I googled it and saw answers about preventing splinters, easier for machinery to handle, sharp edges catch on machinery, and fire prevention in the kiln (??) because sharp splintered edges catch fire more easily.

Last edited by gj13us; 08-24-2018 at 08:40 AM.
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post #9 of 25 Old 08-24-2018, 01:29 PM
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Our nominal finished SPF 2x4 is precisely 1.5" thick.
With the radiused edges, you can stack two pieces for a window sill, door frame or wall that comes out to 3".
Then you add a stud (92 5/8") plus a cap for a 96" wall frame. I know the math doesn't add up. But it works.

Now, if the 2x4's had very square planed corners, it's very difficult to pack them to see just 3". Why that is, I don't understand.
In a past life, I framed and finished a 1200 sq ft concrete basement. Quite a learning experience just to get it framed!
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post #10 of 25 Old 08-24-2018, 04:29 PM
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Probably is to prevent splinters, construction material is handled many times between the mill and the end project, if you hit a squared of corner some of the wood will splinter off, not so much with a rounded corner. This means that the material arrives at the job site in much better shape to work with.

The rounded corner material will still have straight edges to lay a square or level against, will not catch as it is run through a table saw, just a more efficient profile of the material.

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post #11 of 25 Old 08-24-2018, 10:55 PM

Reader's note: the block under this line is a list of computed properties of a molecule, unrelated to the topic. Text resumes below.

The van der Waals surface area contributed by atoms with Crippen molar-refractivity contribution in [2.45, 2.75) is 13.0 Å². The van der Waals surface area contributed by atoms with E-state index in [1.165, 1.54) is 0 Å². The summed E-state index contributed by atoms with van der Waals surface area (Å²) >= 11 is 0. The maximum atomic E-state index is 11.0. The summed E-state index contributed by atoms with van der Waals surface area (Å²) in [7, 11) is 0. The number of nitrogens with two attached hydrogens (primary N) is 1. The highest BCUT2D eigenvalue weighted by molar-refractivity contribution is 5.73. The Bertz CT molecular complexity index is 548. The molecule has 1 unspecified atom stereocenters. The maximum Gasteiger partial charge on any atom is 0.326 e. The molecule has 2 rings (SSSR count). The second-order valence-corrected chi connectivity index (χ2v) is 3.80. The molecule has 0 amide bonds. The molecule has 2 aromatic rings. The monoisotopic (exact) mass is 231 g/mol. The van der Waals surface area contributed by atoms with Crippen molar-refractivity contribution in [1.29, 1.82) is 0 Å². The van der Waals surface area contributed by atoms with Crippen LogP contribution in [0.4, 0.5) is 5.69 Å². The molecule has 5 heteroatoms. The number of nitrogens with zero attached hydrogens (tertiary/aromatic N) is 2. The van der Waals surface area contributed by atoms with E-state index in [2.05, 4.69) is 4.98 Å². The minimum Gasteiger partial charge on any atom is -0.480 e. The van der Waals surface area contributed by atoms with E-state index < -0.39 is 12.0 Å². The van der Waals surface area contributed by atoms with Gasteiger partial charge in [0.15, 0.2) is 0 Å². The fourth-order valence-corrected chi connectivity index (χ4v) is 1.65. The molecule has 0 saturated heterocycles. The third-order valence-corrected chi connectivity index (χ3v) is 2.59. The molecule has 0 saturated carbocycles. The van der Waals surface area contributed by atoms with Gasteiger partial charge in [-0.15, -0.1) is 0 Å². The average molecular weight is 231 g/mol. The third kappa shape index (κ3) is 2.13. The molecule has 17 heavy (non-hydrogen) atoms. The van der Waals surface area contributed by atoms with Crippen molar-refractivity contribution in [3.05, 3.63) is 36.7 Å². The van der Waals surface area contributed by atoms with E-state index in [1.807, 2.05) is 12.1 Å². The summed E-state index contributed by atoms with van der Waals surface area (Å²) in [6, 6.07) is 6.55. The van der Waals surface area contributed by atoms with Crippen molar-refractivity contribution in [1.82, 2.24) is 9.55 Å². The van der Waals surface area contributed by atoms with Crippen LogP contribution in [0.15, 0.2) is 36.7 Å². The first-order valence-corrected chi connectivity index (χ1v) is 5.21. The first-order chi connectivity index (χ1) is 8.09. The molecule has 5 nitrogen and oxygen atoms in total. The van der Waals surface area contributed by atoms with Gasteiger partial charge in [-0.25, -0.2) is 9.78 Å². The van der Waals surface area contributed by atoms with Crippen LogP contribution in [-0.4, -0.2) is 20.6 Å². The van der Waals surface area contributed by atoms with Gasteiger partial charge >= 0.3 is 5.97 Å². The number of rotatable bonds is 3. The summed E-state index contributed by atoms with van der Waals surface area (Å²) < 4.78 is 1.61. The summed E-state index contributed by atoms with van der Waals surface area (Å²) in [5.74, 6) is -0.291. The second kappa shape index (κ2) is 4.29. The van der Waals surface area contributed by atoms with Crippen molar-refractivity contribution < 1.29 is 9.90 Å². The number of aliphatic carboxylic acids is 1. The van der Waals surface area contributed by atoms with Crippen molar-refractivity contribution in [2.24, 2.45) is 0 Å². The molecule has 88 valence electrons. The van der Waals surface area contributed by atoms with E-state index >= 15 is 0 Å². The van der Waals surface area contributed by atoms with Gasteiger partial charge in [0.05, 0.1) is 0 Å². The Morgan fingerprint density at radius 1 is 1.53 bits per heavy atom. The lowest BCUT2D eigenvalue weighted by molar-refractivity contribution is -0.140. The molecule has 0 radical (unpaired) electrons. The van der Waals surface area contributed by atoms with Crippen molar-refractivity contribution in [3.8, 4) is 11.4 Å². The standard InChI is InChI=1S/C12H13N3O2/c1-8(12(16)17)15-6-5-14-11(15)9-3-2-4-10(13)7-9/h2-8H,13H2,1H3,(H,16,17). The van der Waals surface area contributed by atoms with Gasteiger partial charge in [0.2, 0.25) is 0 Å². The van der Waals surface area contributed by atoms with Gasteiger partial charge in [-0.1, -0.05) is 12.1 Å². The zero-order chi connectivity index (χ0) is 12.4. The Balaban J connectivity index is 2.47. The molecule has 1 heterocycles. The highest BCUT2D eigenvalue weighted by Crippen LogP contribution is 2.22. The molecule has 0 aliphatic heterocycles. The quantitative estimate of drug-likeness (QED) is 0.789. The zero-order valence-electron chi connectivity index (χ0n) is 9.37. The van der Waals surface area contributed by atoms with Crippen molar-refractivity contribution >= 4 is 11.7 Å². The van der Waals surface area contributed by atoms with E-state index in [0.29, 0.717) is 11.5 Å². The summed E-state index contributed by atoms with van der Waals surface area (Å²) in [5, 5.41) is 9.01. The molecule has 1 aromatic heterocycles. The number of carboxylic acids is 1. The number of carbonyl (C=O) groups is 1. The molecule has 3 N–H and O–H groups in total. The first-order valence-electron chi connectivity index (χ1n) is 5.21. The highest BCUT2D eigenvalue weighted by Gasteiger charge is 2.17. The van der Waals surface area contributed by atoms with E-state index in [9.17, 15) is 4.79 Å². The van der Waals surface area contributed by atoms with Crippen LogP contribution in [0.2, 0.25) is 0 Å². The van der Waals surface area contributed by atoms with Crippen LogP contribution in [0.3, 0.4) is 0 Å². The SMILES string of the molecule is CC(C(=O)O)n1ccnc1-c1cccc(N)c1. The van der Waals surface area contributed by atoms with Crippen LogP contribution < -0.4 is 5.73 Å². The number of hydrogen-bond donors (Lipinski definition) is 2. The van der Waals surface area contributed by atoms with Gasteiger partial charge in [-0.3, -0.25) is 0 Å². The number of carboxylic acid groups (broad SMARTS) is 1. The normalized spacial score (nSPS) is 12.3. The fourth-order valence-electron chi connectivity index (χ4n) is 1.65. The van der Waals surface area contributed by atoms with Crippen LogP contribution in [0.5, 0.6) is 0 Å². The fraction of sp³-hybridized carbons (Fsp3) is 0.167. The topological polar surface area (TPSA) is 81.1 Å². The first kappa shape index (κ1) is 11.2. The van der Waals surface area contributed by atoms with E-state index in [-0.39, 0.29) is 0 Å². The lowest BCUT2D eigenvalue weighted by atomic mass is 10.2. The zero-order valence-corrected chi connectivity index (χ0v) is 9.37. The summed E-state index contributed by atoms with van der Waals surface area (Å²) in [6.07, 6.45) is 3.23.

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Originally Posted by Tool Agnostic View Post
Thanks for sharing this. I always wondered why they go to the extra trouble of softening the edges on 2x4s and other construction lumber.
Around about the time they started putting radius corners on construction lumber I saw an advertisement at my local lumber company saying something like "Use our X brand lumber, the corners are rounded so you don't get splinters". Can't remember when or even the company that advertised it. It's been a long time and the wood is getting much more radius today than it began with. Then they just barely eased the corners.

My parents house built in the late 19th century the 2x4's were a full 2"x4" and only surfaced on the two face sides. The edges were rough sawn. Also must have been local wood, they used poplar to make them out of.
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post #12 of 25 Old 08-25-2018, 06:42 AM
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Originally Posted by Robson Valley View Post
Our nominal finished SPF 2x4 is precisely 1.5" thick.
With the radiused edges, you can stack two pieces for a window sill, door frame or wall that comes out to 3".
Then you add a stud (92 5/8") plus a cap for a 96" wall frame. I know the math doesn't add up. But it works.

Now, if the 2x4's had very square planed corners, it's very difficult to pack them to see just 3". Why that is, I don't understand.
In a past life, I framed and finished a 1200 sq ft concrete basement. Quite a learning experience just to get it framed!

I am being very dense this morning. I do not see how the shape of the edge has anything to do with "stacking" to get 3". P;ease provide a little more explanation.


George
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post #13 of 25 Old 08-25-2018, 08:43 AM Thread Starter